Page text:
Canadians are so polite, I’m sure they’d genuinely welcome Maryland back into the maple syrup producers club. And just think how having a venue for year round cross country sky training will boost Canada’s performance at the Barcelona Winter Olympics. New building methods and textiles make a colder Canada something to celebrate as a challenge well conquered. And nothing could better nourish the Russian soul than a longer winter. This bare-chestedness has to be curtailed, it’s unrussian. Balanced against food self-sufficiency in Africa, it ends up looking like win-win-win.

  7. 57
    BojanD says:

    I’ve read about 1990 being a baseline year to align GCM’s hindcasts and measurements in many blogs now, but source for this rule was never given. Nor have I found it myself. I’m starting to suspect that this is not a convention per se but a consequence of some more general convention. Can somebody help me out, please!

  8. 58
    Russell says:

    The Salt Talks may yet prove of relevance to the Climate Wars.

  9. 59
    DP says:

    Re posts #53 and #56 that assume that a colder world would increase African food production. The historical evidence seems to suggest the opposite. During cold periods desertification increases, in warm periods it’s deserts shrink.240 not good for Africa.

  10. 60
    Thomas says:

    John @55. It is true that salt lowers the freezing point, so fresher water is easier to freeze. But the bigger effect is that warmer saltier water is underneath, and the fresher water layer near the surface being less dense prevents this warmer water from rising towards the ice/ocean surface. So this reduces melting of the seaice from below.

  11. 61
    Steve Fish says:

    Re- Comment by Thomas — 10 Oct 2014 @ 8:34 PM, ~#60

    Hi Thomas. Consider the condition in which the bottom of the ice extends well into the warmer, but heavier layer.
    Steve

  12. 62
    jim Larsen says:

    56 Chris D talks of the glories of geoengineering temperatures downward.

    Ecosystems crash.
    Year round snow in Canada = ice age.
    Once you remove the CO2, it’s gone. Geoengineering with no reasonable and quick stop button sounds like a bad idea.

  13. 63
    Chris Dudley says:

    #59,

    Perhaps the sweet spot is 250 ppm. But lush times occurred for a lower concentration than preindustrial. http://www.co2science.org/articles/V16/N20/EDIT.php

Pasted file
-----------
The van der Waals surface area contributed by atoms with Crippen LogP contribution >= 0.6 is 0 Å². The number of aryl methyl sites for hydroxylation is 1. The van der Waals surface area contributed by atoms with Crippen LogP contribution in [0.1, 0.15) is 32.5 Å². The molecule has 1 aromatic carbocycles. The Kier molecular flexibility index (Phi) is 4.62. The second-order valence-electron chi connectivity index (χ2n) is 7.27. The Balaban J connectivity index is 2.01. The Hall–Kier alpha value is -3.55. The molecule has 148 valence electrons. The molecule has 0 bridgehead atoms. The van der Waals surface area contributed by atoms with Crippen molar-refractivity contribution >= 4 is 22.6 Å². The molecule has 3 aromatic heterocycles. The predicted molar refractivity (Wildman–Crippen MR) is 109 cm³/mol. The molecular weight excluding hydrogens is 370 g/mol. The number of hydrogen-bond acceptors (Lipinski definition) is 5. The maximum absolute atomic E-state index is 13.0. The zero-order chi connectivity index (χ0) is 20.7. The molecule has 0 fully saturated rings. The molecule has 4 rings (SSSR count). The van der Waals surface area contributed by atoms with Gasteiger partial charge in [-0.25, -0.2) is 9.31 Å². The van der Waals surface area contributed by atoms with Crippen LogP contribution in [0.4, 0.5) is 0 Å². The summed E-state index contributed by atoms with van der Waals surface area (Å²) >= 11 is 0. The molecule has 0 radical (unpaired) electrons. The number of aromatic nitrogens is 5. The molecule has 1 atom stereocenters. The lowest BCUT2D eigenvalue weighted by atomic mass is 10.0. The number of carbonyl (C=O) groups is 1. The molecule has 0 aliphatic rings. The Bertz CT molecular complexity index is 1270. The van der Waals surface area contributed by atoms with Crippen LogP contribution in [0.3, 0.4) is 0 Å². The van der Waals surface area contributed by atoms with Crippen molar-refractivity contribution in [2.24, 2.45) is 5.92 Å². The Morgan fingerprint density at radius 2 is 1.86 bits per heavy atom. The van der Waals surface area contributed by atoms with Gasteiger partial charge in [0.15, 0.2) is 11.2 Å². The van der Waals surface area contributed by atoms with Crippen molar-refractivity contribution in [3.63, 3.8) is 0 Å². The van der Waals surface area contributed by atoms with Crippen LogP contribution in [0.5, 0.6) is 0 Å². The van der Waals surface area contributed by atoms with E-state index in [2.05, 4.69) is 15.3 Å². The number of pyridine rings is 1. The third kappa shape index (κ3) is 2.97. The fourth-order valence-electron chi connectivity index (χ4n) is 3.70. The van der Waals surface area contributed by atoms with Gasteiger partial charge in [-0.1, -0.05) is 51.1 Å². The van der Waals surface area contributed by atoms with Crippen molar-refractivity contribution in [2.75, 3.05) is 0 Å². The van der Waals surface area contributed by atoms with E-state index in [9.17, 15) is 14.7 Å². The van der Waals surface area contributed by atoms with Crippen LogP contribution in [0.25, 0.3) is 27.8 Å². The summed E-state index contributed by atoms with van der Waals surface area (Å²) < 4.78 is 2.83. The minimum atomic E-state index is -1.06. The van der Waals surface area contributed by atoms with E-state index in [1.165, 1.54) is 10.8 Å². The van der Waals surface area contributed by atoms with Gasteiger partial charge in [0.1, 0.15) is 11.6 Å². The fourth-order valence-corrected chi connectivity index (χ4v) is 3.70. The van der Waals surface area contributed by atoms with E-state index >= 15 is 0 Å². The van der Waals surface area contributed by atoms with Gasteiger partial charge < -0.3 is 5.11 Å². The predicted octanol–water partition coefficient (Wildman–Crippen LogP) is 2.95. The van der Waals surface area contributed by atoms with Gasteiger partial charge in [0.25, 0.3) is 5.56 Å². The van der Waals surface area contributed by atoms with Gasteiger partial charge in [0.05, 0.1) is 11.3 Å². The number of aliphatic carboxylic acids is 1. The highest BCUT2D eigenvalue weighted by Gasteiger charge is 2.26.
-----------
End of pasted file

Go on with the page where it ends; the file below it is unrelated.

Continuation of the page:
14. 64
    Chris Dudley says:

    Jim (#62) demonstrates his ignorance of the underlying information in this thread. As pointed out by Hansen (Storms of my Grandchildren p. 229) “A few geologists continue to speak as if they expect Earth to proceed into the next glacial cycle, just as it would have if humans were not around. That glacial period would begin with an ice sheet developing and growing in northern Canada. But why would we allow such an ice sheet to grow, and flow, and eventually crush major cities, when we could prevent it with the greenhouse gases from a single chlorofluorocarbon factory? Humans are now “in charge” of future climate. It is a trivial task to avoid the negative net climate forcing that would push the planet into an ice age (moving conditions toward the left in figure 30). But it is not an easy task to find a way to stop the growth of atmospheric greenhouse gases, most notably carbon dioxide (which moves conditions toward the right in figure 30), as we have been discussing.”

    The danger Jim suggests is preposterous. Hansen is of course correct. However, a business case may temper the difficulty he sees in removing carbon dioxide. The acre of of land between the salt water and the sea strand cannot be bought or sold, the point of the song “Scarborough Fair.” However, that land could be sold if the salt water receded. The value of that new land could very likely pay for the necessary effort to clean up the atmosphere and then adjust it to a new level which would deliver that new real estate. Thus, adjustments in either direction should be considered.